It takes a Village to Grow An Eco-Apple: A Program for the Targeted and Neighborly Removal of Abandoned Apple Orchards in the Fruit Growing Region of Bayfield County, WI.
We began in early spring of 2008 working with Bayfield County UW Extension to use GIS mapping to identify all blocks of abandoned orchards located near commercial apple farms. The blocks were then prioritized into three groups for removal based on their proximity to blocks of commercial apple trees.
A brochure was created explaining the program and sent to all landowners and growers that had blocks of abandoned trees that existed within the three identified tiers.
In July of 2008 100% of cost sharing grant funds were used to remove 110 ‘Wealthy’ trees on 3 acres of the, then for sale, Betzold farm. These trees were located within 500 ft of the Bayfield Apple Company, and had the highest priority for removal. A sign was placed at the edge of the block to explain to passing motorists the reason for the orchard removal.
Star Ridge farm received 50% cost sharing funds for the removal of 40 abandoned trees. Star Ridge farm is located about 1500 ft from Blue Vista farm, a commercial apple and berry farm.
During the summer a presentation was made to the Bayfield Town Board to discuss abandoned orchards within the township.
Field days were held on June 20th 2008 at Blue Vista Farm and on September 19th at the Bayfield Apple Company to explain apple IPM practices to area residents.
Updates on the abandoned orchard removal were presented at the All Network Eco-Apple Project meeting in Madison, WI in November of 2008 and at the Wisconsin Fresh Fruit and Veggie Conference in the Wisconsin Dells on January 4th and 5th of 2009 by Jason Fischbach with Bayfield County UW-Extension.
Throughout the 2008 growing season pest trapping and monitoring was carried out in commercial orchards and along adjacent unmanaged blocks to document pest populations of apple maggot, codling moth, plum curculio and spotted tentiform leafminer.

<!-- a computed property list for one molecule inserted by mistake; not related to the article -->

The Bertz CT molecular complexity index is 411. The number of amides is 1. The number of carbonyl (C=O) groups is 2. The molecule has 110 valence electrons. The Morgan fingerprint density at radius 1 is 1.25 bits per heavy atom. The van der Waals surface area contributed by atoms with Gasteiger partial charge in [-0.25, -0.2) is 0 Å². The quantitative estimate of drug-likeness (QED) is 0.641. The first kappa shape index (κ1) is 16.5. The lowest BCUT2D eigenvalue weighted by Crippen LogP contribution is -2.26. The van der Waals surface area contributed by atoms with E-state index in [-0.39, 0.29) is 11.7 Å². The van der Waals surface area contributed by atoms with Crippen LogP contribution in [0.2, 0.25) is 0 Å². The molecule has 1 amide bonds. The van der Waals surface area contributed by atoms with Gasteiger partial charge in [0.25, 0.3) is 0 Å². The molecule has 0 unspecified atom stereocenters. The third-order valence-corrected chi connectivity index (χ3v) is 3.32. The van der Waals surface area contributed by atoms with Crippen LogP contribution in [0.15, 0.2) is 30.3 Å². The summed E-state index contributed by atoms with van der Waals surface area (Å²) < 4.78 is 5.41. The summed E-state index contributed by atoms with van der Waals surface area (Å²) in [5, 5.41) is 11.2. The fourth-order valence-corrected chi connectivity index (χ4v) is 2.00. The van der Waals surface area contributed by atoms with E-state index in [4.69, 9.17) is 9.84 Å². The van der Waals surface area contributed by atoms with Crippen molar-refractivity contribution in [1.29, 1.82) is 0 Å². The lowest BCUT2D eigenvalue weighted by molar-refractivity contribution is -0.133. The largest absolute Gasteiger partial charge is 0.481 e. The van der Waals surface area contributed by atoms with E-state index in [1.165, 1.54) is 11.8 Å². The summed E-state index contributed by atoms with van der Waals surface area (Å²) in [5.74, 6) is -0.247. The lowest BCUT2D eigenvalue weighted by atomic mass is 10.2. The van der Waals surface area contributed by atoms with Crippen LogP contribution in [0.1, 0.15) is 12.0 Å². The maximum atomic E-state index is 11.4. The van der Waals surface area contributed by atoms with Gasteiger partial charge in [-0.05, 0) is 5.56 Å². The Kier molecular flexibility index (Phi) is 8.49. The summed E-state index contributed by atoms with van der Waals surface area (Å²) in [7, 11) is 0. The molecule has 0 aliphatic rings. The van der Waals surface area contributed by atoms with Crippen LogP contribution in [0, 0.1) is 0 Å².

In 2008 approximately three acres of abandoned apple trees were removed. These were removed using a combination of 100% and 50% cost sharing dollars from the grant.
The trees that were removed from the Betzold Farm had gone un-sprayed and un-pruned for at least three years and were causing a very serious codling moth problem for the Bayfield Apple Company, and adjacent commercial orchard. Codling moth, apple maggot and spotted tentiform leafminer (STLM) traps were all hung and monitored in the adjacent commercial block of trees at the Bayfield Apple Company. The data collected from the apple maggot and STLM traps did not indicate the presence of significant pest pressure from the block of abandoned trees. The impact this abandoned block was having on codling moth populations at adjoining blocks managed by the Bayfield Apple Company was astonishing. The codling moth count for the trap immediately next to the abandoned block for the year was 696 moths. The highest count for any other trap in Bayfield Apple Company was 103. Next year, the trap count adjacent to the now removed abandoned orchard should be significantly lower.
Currently scheduled for the summer of 2009 an additional seven acres of abandoned trees is under contract for removal at Star Ridge Farm.
Three other commercial growers have expressed interest in having old blocks of orchards removed from their property. Work is underway to have those trees removed.